Tokyo, Beijing set communication rules

TOKYO - Japan and China will next month conclude an agreement to define procedures for communication between their naval vessels and military aircraft during unexpected encounters to reduce the risk of confrontation, a source told Reuters.

As China's military grows and as Japan looks to expand its Self-Defence Force operations beyond home waters to regions such as the South China Sea, encounters between their armed forces are on the rise.

The rules for communication will apply to encounters on the high seas and in international airspace, although China also wants to extend the agreement to cover territorial waters too, the Mainichi newspaper reported earlier.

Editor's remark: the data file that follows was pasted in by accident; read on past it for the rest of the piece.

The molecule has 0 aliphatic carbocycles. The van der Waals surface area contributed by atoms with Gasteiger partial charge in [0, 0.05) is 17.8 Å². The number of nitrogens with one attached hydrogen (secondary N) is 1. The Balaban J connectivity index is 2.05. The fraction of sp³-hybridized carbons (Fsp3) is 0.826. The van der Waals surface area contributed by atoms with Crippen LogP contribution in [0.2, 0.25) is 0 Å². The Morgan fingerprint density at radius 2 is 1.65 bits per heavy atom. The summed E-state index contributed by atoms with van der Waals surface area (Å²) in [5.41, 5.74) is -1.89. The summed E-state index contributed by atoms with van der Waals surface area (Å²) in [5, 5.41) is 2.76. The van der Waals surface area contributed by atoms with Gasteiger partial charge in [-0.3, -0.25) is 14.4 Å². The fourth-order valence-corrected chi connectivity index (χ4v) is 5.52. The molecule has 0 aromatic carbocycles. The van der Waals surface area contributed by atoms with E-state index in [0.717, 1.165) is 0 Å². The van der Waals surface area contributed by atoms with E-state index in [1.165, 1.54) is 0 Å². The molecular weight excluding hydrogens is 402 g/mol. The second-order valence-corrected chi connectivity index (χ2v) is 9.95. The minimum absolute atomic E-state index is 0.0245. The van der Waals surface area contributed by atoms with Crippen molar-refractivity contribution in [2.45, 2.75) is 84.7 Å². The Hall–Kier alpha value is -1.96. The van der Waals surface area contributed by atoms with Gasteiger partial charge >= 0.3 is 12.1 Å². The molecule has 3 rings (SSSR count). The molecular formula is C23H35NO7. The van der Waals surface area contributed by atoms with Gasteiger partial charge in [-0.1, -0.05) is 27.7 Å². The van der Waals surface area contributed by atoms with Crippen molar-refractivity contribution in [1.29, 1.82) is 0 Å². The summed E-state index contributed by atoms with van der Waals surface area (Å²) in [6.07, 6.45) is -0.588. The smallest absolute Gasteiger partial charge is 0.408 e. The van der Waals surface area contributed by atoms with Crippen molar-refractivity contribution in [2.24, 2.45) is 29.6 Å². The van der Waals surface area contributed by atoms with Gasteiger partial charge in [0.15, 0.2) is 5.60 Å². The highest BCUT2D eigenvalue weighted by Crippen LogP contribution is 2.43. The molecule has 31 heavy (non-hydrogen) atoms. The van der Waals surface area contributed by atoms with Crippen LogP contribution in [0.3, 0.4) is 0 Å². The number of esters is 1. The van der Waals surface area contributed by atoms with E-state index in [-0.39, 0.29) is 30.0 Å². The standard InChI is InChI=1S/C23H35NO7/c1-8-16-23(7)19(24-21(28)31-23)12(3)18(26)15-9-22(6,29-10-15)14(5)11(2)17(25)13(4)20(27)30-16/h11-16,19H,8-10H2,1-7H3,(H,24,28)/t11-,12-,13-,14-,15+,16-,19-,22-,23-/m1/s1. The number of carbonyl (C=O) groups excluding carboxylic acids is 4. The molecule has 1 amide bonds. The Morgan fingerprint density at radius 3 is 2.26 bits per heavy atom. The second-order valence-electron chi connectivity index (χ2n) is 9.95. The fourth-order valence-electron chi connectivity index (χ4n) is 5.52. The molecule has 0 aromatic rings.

"We reached agreement on some parts in Beijing on June 19 and believe it is necessary to implement this mechanism quickly, so we will continue talking," Japan's Minister of Defence Gen Nakatani said yesterday.

While Japan considers much of the South China Sea to be international waters, China claims much of the territory, where it is building a series of man-made islands.

A Japanese P3-C patrol plane this week flew over parts of the South China Sea that Beijing claims during a search and rescue exercise with the Philippine military. China criticised the drill as "meddling" by Tokyo.


A version of this article appeared in the print edition of The Straits Times on June 27, 2015, with the headline 'Tokyo, Beijing set communication rules'. Print Edition | Subscribe